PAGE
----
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Robert Delaunay, letter to August Macke, 1912Direct observation of the luminous essence of nature is for me indispensable. I do not necessarily mean observation with palette in hand, although I am not opposed to notations taken from nature itself. I do much of my work from nature, "before the subject," as it is commonly called. But what is of great importance to me is observation of the movement of colors.
Only in this way have I found the laws of complementary and simultaneous contrasts of colors which sustain the very rhythm of my vision. In this movement of colors I find the essence, which does not arise from a system, or an a priori theory.
For me, every man distinguishes himself by his essence his personal movement, as opposed to that which is universal. That is what I found in your works that I saw this winter at Cologne. You are not in direct communication with nature, the only source of inspiration directed toward beauty.' Such communication affects representation in its most vital and critical aspect. This communication alone, by the comparison of the antagonisms, rivalries, movements which give birth to decisive moments, permits the evolution of the soul, whereby a man realizes himself on earth. It is impossible to be concerned with anything else in art.
I say it is indispensable to look ahead of and behind oneself in the present. If there is such a thing as tradition, and I believe there is, it can only exist in the sense of the most profound movements of culture.
First of all, I always see the sun! The way I want to identify myself and others is with halos here and there halos, movements of color. And that, I believe, is rhythm. Seeing is in itself a movement. Vision is the true creative rhythm. Discerning the quality of rhythms is a movement, and the essential quality of painting is representation the movement of vision which functions in objectivizing itself toward reality. That is the essential of art, and its greatest profoundness.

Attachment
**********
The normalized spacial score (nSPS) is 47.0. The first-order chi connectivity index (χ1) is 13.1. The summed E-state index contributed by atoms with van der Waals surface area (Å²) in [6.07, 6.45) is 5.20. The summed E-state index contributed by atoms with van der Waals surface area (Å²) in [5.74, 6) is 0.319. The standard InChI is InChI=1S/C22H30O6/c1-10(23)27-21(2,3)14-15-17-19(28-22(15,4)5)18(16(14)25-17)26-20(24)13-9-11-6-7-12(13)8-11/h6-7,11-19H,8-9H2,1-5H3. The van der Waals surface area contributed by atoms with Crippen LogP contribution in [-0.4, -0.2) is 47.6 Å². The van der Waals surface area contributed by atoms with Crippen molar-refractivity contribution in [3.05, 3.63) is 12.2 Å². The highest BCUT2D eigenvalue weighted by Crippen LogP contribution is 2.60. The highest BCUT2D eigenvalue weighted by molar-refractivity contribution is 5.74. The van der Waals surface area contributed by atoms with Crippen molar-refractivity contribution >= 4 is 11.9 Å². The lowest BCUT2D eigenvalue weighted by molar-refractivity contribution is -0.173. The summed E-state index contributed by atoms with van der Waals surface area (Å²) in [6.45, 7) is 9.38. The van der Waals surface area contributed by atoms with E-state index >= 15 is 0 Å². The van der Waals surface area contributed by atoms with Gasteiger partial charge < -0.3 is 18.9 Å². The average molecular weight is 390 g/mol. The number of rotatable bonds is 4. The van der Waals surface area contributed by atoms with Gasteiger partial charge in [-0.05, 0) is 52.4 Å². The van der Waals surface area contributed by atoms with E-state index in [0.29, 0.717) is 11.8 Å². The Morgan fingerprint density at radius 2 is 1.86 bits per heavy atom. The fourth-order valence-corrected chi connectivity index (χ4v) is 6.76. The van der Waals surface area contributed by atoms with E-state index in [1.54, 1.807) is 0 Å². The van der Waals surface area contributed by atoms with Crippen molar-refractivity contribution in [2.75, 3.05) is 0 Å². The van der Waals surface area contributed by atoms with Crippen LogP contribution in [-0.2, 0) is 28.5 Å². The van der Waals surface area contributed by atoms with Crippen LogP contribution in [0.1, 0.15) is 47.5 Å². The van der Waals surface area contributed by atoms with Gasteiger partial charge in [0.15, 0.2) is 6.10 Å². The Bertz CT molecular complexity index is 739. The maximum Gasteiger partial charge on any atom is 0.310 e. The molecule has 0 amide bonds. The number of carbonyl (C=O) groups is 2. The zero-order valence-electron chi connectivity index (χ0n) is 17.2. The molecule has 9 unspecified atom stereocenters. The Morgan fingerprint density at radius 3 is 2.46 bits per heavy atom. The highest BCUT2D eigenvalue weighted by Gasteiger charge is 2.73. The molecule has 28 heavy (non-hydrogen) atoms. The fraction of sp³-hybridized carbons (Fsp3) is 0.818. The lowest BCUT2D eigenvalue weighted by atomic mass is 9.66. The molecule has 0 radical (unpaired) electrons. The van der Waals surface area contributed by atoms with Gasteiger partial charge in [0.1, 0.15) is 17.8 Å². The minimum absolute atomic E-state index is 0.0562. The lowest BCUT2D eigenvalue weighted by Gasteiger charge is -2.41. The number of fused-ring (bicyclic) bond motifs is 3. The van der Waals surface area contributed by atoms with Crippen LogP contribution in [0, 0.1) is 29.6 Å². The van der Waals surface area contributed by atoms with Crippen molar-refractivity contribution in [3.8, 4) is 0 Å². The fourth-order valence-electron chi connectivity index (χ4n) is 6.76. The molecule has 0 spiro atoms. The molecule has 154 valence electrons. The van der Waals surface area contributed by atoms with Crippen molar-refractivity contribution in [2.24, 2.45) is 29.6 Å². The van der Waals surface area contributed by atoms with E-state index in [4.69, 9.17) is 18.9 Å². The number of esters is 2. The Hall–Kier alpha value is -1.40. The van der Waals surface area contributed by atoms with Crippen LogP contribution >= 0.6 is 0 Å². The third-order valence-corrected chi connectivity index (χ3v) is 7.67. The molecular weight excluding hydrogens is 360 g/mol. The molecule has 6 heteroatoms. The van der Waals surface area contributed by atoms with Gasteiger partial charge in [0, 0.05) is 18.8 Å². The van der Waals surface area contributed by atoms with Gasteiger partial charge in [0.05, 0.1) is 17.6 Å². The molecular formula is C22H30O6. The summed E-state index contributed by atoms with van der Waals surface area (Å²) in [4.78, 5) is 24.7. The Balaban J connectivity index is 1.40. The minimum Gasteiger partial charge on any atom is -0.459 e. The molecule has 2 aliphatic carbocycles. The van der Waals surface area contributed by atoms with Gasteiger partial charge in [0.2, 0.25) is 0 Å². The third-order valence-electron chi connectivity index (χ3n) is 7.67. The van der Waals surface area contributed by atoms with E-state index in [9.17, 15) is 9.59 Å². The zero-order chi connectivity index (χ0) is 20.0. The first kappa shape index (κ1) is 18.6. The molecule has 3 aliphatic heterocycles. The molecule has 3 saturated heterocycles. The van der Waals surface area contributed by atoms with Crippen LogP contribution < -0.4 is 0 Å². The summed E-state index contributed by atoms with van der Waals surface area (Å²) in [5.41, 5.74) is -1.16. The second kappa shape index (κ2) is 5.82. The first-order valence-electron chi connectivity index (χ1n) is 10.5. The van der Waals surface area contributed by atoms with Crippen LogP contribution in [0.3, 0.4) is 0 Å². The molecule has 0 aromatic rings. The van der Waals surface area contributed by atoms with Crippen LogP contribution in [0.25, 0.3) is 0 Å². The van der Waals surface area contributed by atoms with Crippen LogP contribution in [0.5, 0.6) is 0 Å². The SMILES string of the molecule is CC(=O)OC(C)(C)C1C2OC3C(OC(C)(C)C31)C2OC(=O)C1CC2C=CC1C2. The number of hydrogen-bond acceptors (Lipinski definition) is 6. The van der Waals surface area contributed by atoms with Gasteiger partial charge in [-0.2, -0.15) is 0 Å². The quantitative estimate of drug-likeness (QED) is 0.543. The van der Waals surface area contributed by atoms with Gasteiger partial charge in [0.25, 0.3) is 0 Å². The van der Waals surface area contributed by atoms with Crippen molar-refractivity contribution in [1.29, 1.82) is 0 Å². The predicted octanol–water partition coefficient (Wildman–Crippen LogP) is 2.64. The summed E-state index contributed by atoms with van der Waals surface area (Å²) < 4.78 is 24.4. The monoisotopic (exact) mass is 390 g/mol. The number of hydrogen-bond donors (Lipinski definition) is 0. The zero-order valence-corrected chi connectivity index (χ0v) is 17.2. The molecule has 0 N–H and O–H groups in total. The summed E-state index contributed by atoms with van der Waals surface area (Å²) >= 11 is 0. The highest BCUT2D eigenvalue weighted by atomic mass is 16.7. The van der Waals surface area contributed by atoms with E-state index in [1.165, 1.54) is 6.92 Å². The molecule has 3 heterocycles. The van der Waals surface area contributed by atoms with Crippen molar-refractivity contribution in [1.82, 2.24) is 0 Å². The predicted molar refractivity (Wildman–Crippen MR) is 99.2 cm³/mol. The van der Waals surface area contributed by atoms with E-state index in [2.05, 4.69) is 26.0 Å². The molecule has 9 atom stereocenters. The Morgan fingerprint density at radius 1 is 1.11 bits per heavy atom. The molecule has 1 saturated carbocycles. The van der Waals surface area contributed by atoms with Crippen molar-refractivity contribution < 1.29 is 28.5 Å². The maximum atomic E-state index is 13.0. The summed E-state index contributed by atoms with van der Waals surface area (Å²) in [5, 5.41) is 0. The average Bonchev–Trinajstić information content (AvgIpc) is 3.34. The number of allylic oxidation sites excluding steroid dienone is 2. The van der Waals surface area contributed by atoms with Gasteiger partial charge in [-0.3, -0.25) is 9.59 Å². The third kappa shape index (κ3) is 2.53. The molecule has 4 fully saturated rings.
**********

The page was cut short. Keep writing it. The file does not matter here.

I am very much afraid of definitions, and yet one is almost forced to make them. One must take care, too, not to be inhibited by them. I have a horror of manifestoes made before the work is done.
Robert Delaunay, letter to Wassily Kandinsky, 19121 find what you sent in this year useful. As for our work, I think that surely the public will have to get used to it. The effort it will have to make comes slowly, because it is drowned in habits. On the other hand, the artist has much to do in the realm of color construction, which is so little explored and so obscure, and hardly dates back any farther than to the beginning of Impressionism. Seurat sought for the primary laws. Cezanne demolished the whole of painting since its beginnings - that is to say, chiaroscuro adjusted to a linear construction, which predominated in all the known schools.
It is this research into pure painting that is the problem at the present moment. I do not know any painters in Paris who are really searching for this ideal world. The Cubist group of whom you speak experiments only in line, giving color a secondary place, and not a constructional one.
I have not yet tried to put into words my investigations in this new sphere, where all my efforts have been directed for a long time.